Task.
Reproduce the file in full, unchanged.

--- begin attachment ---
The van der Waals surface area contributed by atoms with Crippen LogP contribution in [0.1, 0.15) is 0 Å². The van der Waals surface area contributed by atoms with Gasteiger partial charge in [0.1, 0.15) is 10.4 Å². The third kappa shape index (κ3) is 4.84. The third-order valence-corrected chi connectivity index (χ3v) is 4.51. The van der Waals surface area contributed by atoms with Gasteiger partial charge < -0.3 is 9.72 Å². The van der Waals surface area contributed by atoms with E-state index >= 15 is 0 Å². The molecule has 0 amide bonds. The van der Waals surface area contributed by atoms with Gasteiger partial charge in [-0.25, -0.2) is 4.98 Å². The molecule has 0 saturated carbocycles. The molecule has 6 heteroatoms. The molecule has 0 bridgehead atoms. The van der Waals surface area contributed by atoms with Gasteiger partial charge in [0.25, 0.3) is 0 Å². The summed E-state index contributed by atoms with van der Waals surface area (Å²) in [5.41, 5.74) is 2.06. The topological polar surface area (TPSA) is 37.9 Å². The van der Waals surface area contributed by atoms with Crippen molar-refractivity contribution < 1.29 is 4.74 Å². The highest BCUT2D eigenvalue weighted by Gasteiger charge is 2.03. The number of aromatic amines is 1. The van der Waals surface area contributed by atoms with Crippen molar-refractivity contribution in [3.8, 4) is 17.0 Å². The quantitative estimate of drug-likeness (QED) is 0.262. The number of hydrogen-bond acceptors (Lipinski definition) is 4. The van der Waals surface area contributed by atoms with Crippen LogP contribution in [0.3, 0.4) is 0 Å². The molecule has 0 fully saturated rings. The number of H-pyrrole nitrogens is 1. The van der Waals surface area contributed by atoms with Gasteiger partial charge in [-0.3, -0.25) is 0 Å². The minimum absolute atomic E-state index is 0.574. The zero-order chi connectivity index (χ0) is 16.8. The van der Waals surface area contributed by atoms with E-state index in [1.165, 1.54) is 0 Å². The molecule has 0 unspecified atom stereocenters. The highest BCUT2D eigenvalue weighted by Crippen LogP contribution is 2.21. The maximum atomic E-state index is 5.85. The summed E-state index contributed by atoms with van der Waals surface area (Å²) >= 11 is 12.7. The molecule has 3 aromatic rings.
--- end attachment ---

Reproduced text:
The van der Waals surface area contributed by atoms with Crippen LogP contribution in [0.1, 0.15) is 0 Å². The van der Waals surface area contributed by atoms with Gasteiger partial charge in [0.1, 0.15) is 10.4 Å². The third kappa shape index (κ3) is 4.84. The third-order valence-corrected chi connectivity index (χ3v) is 4.51. The van der Waals surface area contributed by atoms with Gasteiger partial charge < -0.3 is 9.72 Å². The van der Waals surface area contributed by atoms with E-state index >= 15 is 0 Å². The molecule has 0 amide bonds. The van der Waals surface area contributed by atoms with Gasteiger partial charge in [-0.25, -0.2) is 4.98 Å². The molecule has 0 saturated carbocycles. The molecule has 6 heteroatoms. The molecule has 0 bridgehead atoms. The van der Waals surface area contributed by atoms with Gasteiger partial charge in [0.25, 0.3) is 0 Å². The summed E-state index contributed by atoms with van der Waals surface area (Å²) in [5.41, 5.74) is 2.06. The topological polar surface area (TPSA) is 37.9 Å². The van der Waals surface area contributed by atoms with Crippen molar-refractivity contribution < 1.29 is 4.74 Å². The highest BCUT2D eigenvalue weighted by Gasteiger charge is 2.03. The number of aromatic amines is 1. The van der Waals surface area contributed by atoms with Crippen molar-refractivity contribution in [3.8, 4) is 17.0 Å². The quantitative estimate of drug-likeness (QED) is 0.262. The number of hydrogen-bond acceptors (Lipinski definition) is 4. The van der Waals surface area contributed by atoms with Crippen LogP contribution in [0.3, 0.4) is 0 Å². The molecule has 0 fully saturated rings. The number of H-pyrrole nitrogens is 1. The van der Waals surface area contributed by atoms with Gasteiger partial charge in [-0.3, -0.25) is 0 Å². The minimum absolute atomic E-state index is 0.574. The zero-order chi connectivity index (χ0) is 16.8. The van der Waals surface area contributed by atoms with E-state index in [1.165, 1.54) is 0 Å². The molecule has 0 unspecified atom stereocenters. The highest BCUT2D eigenvalue weighted by Crippen LogP contribution is 2.21. The maximum atomic E-state index is 5.85. The summed E-state index contributed by atoms with van der Waals surface area (Å²) >= 11 is 12.7. The molecule has 3 aromatic rings.